With Professor Andrew Perlman at the helm, Suffolk University Law School in Boston recently created the Institute on Law Practice Technology & Innovation. Its purpose: To “study how technology is revolutionizing the practice of law.” The future holds a great deal of uncertainty for lawyers. In a recent roundtable discussion at Law Practice Today, a panel of legal professionals offered their insights about the future of law practice and shared their advice about how lawyers can best prepare and prosper. From harnessing new technologies, to minimizing costs through alternate workspace arrangements and law firm structures, and expanding a firm’s online presence through social media and other avenues of client engagement and management, the practice of law is rapidly changing and as the pace of technological innovation accelerates the legal world will have to continue evolving to keep up. What does the future look like for the practice of law?
Law Practice Outlook
The legal profession is in the early stages of digital transformation. Lawyers of the future who will still be practicing law as we think of it today, meaning trading time for dollars, will be doing so because they are experts with deep subject matter knowledge and experience applying that knowledge to assist a specific group of clients. In addition, new roles will emerge for lawyers with diversified skill sets that address changing consumer expectations. These skills may include knowledge management, data analysis, and process development, among others. According to the legal professionals at Law Practice Today, the industry will see more fixed-pricing based on “best practices” developed by each firm. For small firms, there will be more collaboration with outside third parties to mimic—and in some cases exceed—the capabilities of larger firms. Solo practitioners will also learn to be more collaborative with other solos and other service providers. In smaller, younger practices, we are already seeing that the law practice of the future will be cloud-based, it will facilitate remote work, and many of its repetitive tasks will be automated. The legal experts also believe that more and more firms that traditionally cling to the billable hour model will be shifting to fixed-fee billing practices or alternatively fading away. While some types of work, like litigation, are going to stick to billable hours, many other tasks are better suited to fixed-fee billing. In the age of mass commoditization of services, clients want to know what they are budgeting for and what they are getting when they pay for something.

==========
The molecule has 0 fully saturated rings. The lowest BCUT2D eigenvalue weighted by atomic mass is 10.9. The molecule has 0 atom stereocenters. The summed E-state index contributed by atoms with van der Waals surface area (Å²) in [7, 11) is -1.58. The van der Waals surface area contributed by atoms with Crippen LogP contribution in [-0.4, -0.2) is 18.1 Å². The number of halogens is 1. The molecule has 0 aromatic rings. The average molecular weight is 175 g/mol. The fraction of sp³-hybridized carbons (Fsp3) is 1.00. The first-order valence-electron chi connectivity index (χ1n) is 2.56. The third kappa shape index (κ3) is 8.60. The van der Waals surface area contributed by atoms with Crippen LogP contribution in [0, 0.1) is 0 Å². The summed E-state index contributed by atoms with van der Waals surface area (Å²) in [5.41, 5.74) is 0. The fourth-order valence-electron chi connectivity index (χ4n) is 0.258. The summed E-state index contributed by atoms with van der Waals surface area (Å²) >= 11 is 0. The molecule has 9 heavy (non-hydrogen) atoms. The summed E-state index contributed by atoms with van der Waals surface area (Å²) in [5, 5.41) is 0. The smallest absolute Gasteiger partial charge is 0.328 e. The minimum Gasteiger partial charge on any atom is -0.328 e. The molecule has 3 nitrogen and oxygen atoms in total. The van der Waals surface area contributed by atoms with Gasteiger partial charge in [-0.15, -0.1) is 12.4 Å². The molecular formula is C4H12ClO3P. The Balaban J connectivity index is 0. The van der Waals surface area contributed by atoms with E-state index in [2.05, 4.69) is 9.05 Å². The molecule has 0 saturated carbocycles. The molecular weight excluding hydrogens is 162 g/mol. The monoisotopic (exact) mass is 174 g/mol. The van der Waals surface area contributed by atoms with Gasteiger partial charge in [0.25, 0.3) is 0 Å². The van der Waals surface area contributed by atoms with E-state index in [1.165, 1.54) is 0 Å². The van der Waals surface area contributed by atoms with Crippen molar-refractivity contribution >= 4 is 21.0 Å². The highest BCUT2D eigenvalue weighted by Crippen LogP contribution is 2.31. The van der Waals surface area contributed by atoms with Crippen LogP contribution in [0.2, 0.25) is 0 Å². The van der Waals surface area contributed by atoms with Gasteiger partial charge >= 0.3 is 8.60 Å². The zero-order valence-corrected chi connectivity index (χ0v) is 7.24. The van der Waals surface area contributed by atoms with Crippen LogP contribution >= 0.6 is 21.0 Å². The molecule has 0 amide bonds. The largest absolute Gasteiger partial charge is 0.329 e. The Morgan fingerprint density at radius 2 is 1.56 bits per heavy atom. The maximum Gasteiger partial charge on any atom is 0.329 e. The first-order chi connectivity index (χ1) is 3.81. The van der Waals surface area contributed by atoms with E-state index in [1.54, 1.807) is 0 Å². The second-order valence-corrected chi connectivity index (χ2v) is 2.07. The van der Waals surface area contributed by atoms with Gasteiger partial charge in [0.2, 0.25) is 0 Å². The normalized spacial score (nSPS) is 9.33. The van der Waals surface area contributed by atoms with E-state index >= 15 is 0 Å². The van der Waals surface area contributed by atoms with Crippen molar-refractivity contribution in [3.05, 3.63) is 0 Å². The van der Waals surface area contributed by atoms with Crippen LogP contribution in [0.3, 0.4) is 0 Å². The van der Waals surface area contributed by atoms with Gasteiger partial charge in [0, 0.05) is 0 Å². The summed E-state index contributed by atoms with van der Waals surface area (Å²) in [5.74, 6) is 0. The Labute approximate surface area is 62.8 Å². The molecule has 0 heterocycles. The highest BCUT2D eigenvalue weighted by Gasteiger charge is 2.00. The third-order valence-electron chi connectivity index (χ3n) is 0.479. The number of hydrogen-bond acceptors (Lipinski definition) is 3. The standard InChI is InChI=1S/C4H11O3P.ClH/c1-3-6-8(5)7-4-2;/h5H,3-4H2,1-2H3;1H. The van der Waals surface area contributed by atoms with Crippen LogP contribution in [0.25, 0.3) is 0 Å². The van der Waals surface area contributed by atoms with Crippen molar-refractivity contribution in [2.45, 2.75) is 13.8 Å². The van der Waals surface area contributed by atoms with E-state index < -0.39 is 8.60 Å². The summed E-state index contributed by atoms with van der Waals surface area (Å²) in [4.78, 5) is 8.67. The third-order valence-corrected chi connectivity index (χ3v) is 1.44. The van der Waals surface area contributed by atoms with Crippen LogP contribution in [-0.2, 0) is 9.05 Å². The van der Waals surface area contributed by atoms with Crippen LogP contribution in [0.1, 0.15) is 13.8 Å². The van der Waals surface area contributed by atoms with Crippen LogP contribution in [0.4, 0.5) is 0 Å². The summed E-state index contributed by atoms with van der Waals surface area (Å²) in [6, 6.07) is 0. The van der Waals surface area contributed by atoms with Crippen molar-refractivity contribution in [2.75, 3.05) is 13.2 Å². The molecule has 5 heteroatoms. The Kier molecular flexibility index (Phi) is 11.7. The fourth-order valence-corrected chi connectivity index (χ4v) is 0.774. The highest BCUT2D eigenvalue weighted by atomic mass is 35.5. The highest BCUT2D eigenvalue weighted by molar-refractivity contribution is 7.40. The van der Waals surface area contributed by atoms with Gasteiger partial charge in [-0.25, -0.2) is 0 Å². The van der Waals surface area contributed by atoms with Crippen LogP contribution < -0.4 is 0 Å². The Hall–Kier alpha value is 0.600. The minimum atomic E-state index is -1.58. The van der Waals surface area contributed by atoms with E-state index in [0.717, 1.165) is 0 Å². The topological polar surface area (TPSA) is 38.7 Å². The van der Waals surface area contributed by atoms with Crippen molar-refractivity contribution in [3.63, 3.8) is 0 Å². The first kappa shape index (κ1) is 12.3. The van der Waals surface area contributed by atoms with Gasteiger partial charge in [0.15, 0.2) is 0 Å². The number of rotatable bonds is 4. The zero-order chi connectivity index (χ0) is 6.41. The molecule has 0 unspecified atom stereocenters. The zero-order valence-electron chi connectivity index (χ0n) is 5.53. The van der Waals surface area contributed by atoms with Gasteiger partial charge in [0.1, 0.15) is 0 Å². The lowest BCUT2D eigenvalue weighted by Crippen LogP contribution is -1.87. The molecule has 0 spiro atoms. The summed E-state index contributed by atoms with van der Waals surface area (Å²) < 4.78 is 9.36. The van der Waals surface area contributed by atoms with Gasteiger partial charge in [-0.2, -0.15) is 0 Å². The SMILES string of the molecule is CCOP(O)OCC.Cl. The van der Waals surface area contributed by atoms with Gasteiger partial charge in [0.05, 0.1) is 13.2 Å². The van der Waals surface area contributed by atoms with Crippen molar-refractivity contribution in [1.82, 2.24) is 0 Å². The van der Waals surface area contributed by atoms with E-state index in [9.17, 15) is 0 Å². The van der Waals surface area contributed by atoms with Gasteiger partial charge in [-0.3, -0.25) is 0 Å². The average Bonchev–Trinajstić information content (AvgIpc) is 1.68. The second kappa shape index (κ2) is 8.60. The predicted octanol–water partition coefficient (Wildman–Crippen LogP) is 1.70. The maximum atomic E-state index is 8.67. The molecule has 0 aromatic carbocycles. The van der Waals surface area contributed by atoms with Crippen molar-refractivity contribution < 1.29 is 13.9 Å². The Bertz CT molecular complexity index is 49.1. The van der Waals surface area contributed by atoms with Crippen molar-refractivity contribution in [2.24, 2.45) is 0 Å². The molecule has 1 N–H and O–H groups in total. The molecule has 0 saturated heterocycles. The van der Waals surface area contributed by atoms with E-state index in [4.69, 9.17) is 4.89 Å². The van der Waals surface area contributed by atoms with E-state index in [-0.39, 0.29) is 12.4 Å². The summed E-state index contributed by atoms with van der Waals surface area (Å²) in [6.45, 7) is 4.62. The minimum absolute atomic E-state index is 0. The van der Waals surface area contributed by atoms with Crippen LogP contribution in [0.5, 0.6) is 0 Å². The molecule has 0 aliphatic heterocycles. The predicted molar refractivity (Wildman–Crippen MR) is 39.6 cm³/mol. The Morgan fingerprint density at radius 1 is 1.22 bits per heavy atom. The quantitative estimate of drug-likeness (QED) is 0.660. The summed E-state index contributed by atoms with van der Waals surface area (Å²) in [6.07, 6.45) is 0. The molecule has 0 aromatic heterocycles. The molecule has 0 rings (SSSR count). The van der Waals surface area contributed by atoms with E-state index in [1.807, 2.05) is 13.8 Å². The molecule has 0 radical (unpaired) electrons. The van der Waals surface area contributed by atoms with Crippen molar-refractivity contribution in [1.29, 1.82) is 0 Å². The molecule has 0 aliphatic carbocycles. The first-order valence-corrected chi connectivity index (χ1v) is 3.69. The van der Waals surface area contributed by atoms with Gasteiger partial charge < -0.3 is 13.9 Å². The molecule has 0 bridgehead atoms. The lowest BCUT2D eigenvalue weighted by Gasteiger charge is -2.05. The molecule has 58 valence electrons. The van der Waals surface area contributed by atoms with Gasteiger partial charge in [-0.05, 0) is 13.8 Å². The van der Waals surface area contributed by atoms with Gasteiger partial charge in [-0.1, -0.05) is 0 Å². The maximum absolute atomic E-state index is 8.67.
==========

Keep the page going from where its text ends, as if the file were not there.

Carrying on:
Here are some of the current trends occurring in the legal industry right now:
Within recent memory, lawyers were the prime sources of legal knowledge and services. Law firms, government entities, corporations, nonprofits and others accessed legal resources appropriate to their needs and their means principally from ‘their lawyers.’ The providers of these services enjoyed a monopoly guaranteed by the system, with competition centered principally within various legal sectors.
Today, we see technology changing traditional ways of providing legal services. This has led to greater democratization of the ‘industry,’ and introduced new competition and continual searching for better and more efficient ways of providing legal services. These trends promise to continue as legal resources and intelligence become increasingly accessible through various technological advances.
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